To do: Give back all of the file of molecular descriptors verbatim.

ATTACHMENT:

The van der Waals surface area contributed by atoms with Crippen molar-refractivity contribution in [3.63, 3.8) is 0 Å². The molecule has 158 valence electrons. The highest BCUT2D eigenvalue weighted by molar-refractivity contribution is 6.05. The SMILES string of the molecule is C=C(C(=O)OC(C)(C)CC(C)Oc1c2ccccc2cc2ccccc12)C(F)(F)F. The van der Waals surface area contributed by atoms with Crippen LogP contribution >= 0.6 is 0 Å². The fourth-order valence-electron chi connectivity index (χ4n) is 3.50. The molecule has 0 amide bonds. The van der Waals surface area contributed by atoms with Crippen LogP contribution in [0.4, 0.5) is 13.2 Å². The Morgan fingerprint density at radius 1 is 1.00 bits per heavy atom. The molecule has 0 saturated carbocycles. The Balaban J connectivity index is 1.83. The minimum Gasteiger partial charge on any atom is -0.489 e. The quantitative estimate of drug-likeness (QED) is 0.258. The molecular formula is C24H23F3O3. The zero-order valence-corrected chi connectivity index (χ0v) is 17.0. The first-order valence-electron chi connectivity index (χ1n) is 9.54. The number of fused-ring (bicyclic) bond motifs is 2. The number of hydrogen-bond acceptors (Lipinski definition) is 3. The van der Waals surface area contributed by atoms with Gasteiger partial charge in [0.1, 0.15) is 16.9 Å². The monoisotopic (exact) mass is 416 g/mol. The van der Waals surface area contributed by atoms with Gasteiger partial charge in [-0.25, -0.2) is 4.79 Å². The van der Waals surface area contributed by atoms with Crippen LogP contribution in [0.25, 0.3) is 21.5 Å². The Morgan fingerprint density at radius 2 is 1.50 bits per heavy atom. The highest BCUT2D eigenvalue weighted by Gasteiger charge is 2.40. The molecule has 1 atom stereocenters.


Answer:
The van der Waals surface area contributed by atoms with Crippen molar-refractivity contribution in [3.63, 3.8) is 0 Å². The molecule has 158 valence electrons. The highest BCUT2D eigenvalue weighted by molar-refractivity contribution is 6.05. The SMILES string of the molecule is C=C(C(=O)OC(C)(C)CC(C)Oc1c2ccccc2cc2ccccc12)C(F)(F)F. The van der Waals surface area contributed by atoms with Crippen LogP contribution >= 0.6 is 0 Å². The fourth-order valence-electron chi connectivity index (χ4n) is 3.50. The molecule has 0 amide bonds. The van der Waals surface area contributed by atoms with Crippen LogP contribution in [0.4, 0.5) is 13.2 Å². The Morgan fingerprint density at radius 1 is 1.00 bits per heavy atom. The molecule has 0 saturated carbocycles. The Balaban J connectivity index is 1.83. The minimum Gasteiger partial charge on any atom is -0.489 e. The quantitative estimate of drug-likeness (QED) is 0.258. The molecular formula is C24H23F3O3. The zero-order valence-corrected chi connectivity index (χ0v) is 17.0. The first-order valence-electron chi connectivity index (χ1n) is 9.54. The number of fused-ring (bicyclic) bond motifs is 2. The number of hydrogen-bond acceptors (Lipinski definition) is 3. The van der Waals surface area contributed by atoms with Gasteiger partial charge in [0.1, 0.15) is 16.9 Å². The monoisotopic (exact) mass is 416 g/mol. The van der Waals surface area contributed by atoms with Gasteiger partial charge in [-0.25, -0.2) is 4.79 Å². The van der Waals surface area contributed by atoms with Crippen LogP contribution in [0.25, 0.3) is 21.5 Å². The Morgan fingerprint density at radius 2 is 1.50 bits per heavy atom. The highest BCUT2D eigenvalue weighted by Gasteiger charge is 2.40. The molecule has 1 atom stereocenters.